adult brain tissue from rats (Connolly and Resko, 1989; Kawano and Aikawa, 1987), mice
(Hobkirk, 1987), non-human primates (Lakshmi and Balasubramanian, 1981), and human
beings (Platia, 1984). Hobkirk and coworkers demonstrated that enzyme activities are
/
transiently increased postnatally in the brain of the mouse (1987). While the development
of brain estrogen sulfatase and sulfotransferase activity have not been studied in sheep, the
development of activities in mice suggests the possibility that this might be an important
developmental process in the perinatal period.
Using a histochemical technique, Kawano and Aikawa found that sulfatase activity
is highest in pineal gland, choroid plexus, and pars distalis of the pituitary in adult rats
(1987). I investigated the activity in hypothalamus, brainstem, and hippocampus because
these areas are known to contain nuclei involved in integration, afferent signal relay, or
negative feedback inhibition within the HPA axis (Grizzle et al., 1974; Keller-Wood and
Dallman, 1984; Maran, 1978, Ward, 1978). The presence of activity in any of these areas

32
could be important for the deconjugation of sulfated estrogens in the blood perfusing the
brain. Rosenfeld et al in 1980 reported that the majority of estrogen produced by the
ovine placenta is sulfoconjugated and thus protected since sulfatase in not present. My
data suggest otherwise given that sulfoconjugates in the fetal compartment may have
specific regional roles. The effect of estrogen on both basal- and hypotension stimulated-
concentrations of ACTH could be the result of an action of estrogen on the PVN in the
hypothalamus, an action on the hippocampus (which mediates some of the negative
feedback actions of corticosteroids on ACTH secretion), an action on the NTS (which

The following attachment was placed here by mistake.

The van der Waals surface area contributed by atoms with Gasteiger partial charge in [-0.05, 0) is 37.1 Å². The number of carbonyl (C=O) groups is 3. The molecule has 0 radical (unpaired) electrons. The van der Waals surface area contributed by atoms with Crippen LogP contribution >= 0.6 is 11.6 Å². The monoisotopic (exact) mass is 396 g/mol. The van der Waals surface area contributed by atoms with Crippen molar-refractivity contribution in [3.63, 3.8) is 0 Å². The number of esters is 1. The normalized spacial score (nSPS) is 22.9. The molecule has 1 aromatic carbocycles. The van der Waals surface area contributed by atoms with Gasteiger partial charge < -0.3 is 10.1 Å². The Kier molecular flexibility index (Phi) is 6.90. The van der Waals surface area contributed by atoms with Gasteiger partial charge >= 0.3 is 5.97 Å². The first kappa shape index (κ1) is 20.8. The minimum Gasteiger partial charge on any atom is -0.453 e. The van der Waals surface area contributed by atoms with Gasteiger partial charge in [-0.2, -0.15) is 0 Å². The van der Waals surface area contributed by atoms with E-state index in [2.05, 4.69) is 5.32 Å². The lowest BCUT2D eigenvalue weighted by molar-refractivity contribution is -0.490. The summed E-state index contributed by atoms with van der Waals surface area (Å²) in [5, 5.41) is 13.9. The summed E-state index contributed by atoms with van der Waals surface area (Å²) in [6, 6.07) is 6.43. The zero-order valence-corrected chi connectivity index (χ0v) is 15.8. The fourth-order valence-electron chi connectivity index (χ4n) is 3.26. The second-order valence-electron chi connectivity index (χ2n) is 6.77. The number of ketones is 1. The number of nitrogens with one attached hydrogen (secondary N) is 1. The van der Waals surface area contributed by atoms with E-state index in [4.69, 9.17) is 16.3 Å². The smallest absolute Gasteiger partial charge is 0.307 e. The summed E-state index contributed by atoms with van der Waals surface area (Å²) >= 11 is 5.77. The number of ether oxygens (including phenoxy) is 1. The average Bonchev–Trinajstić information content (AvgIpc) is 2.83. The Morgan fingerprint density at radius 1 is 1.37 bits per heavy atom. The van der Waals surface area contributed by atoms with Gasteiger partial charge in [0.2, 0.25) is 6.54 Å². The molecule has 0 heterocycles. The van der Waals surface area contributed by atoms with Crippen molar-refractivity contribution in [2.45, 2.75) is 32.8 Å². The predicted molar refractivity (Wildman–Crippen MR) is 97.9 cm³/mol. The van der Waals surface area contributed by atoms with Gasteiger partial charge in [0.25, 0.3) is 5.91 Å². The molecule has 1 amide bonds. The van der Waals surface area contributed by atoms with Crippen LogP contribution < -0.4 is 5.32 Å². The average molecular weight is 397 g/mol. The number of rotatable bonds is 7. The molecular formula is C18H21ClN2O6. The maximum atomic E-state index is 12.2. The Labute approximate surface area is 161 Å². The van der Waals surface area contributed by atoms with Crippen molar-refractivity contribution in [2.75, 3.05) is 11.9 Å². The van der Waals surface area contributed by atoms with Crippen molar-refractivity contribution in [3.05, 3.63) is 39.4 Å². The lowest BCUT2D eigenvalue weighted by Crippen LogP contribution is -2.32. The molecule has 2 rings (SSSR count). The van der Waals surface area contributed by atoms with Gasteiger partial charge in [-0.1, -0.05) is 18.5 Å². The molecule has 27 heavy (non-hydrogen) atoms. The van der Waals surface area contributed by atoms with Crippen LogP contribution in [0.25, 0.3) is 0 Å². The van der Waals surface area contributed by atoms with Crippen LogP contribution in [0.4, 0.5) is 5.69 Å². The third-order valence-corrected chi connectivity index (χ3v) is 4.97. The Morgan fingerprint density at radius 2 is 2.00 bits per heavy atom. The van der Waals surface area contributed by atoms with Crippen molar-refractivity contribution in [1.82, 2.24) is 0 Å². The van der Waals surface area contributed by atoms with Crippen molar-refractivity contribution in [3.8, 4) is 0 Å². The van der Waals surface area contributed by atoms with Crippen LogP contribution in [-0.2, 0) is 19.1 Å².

relays neural traffic from visceral afiferents), or an action on any part of the pathways
leading from the NTS to the PVN (e.g., the RVLM). Estrogen receptors have been
demonstrated in the NTS and hippocampus (Lehman, 1993). While estrogen receptors
within the hypothalamus are most concentrated in the arcuate nucleus, estrogen receptors
have been demonstrated in the PVN (Lehman, 1993; Simerly, 1990). The results of the
present experiments identify the cellular location of the sulfatase activity which is
consistent with these centers for HPA axis control. I found widespread staining
throughout nuclei and fiber tracts of the hypothalamus and brainstem. Neuronal staining
was much more concentrated than fiber tract staining, however both were observable.
While estrogen sulfatase may be responsible for decongugating estrone sulfate
locally within the fetal to increase HPA axis activity directly, the role of estrogen
sulfotransferase is probably more indiscrete. Naturally one such role of the enzyme is to
maintain high levels of circulating conjugated estrogens that cannot be readily degraded.
A less obvious role of estrogen sulfotransferase might be to conjugate cortisol so that

33
inhibition of HPA axis negative feedback is achieved. This, concomitant with local
activation of estrogens via estrogen sulfatase, would increase ACTH release.
Cardiovascular Reflex Responsiveness
Arterial baroreceptors are mechano-receptors located in the walls of large systemic
arteries including the aortic arch, brachiocephalic artery, and carotid sinuses (Boss and
Green, 1956; Green, 1954). Afferent signals from the arch of the aorta are transmitted